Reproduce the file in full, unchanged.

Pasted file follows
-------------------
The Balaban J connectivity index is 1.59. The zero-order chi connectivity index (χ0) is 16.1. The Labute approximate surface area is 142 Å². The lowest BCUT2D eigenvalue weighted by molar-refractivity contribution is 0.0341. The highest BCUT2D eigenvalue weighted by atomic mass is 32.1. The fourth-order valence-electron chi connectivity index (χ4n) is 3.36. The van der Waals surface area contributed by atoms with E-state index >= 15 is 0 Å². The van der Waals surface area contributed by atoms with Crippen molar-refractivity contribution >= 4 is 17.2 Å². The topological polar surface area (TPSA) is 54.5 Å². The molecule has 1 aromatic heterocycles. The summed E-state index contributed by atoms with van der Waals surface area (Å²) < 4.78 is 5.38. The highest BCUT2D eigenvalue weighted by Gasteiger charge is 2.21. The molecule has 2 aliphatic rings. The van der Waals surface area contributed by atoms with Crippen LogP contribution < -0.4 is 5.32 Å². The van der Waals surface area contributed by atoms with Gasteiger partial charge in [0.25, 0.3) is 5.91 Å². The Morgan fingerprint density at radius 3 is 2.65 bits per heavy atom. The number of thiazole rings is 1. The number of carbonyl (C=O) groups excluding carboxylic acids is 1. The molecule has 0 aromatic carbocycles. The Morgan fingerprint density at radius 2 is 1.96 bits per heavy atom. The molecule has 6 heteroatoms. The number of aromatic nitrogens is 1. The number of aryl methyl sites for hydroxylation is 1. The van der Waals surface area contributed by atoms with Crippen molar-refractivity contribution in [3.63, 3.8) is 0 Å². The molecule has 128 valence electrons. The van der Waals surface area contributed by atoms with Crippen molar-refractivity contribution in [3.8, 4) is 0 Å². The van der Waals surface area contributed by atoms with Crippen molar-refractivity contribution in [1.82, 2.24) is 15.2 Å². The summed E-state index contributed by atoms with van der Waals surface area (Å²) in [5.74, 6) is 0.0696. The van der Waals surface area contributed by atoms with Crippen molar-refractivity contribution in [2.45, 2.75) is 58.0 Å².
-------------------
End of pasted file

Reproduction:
The Balaban J connectivity index is 1.59. The zero-order chi connectivity index (χ0) is 16.1. The Labute approximate surface area is 142 Å². The lowest BCUT2D eigenvalue weighted by molar-refractivity contribution is 0.0341. The highest BCUT2D eigenvalue weighted by atomic mass is 32.1. The fourth-order valence-electron chi connectivity index (χ4n) is 3.36. The van der Waals surface area contributed by atoms with E-state index >= 15 is 0 Å². The van der Waals surface area contributed by atoms with Crippen molar-refractivity contribution >= 4 is 17.2 Å². The topological polar surface area (TPSA) is 54.5 Å². The molecule has 1 aromatic heterocycles. The summed E-state index contributed by atoms with van der Waals surface area (Å²) < 4.78 is 5.38. The highest BCUT2D eigenvalue weighted by Gasteiger charge is 2.21. The molecule has 2 aliphatic rings. The van der Waals surface area contributed by atoms with Crippen LogP contribution < -0.4 is 5.32 Å². The van der Waals surface area contributed by atoms with Gasteiger partial charge in [0.25, 0.3) is 5.91 Å². The Morgan fingerprint density at radius 3 is 2.65 bits per heavy atom. The number of thiazole rings is 1. The number of carbonyl (C=O) groups excluding carboxylic acids is 1. The molecule has 0 aromatic carbocycles. The Morgan fingerprint density at radius 2 is 1.96 bits per heavy atom. The molecule has 6 heteroatoms. The number of aromatic nitrogens is 1. The number of aryl methyl sites for hydroxylation is 1. The van der Waals surface area contributed by atoms with Crippen molar-refractivity contribution in [3.63, 3.8) is 0 Å². The molecule has 128 valence electrons. The van der Waals surface area contributed by atoms with Crippen molar-refractivity contribution in [3.8, 4) is 0 Å². The van der Waals surface area contributed by atoms with Crippen molar-refractivity contribution in [1.82, 2.24) is 15.2 Å². The summed E-state index contributed by atoms with van der Waals surface area (Å²) in [5.74, 6) is 0.0696. The van der Waals surface area contributed by atoms with Crippen molar-refractivity contribution in [2.45, 2.75) is 58.0 Å².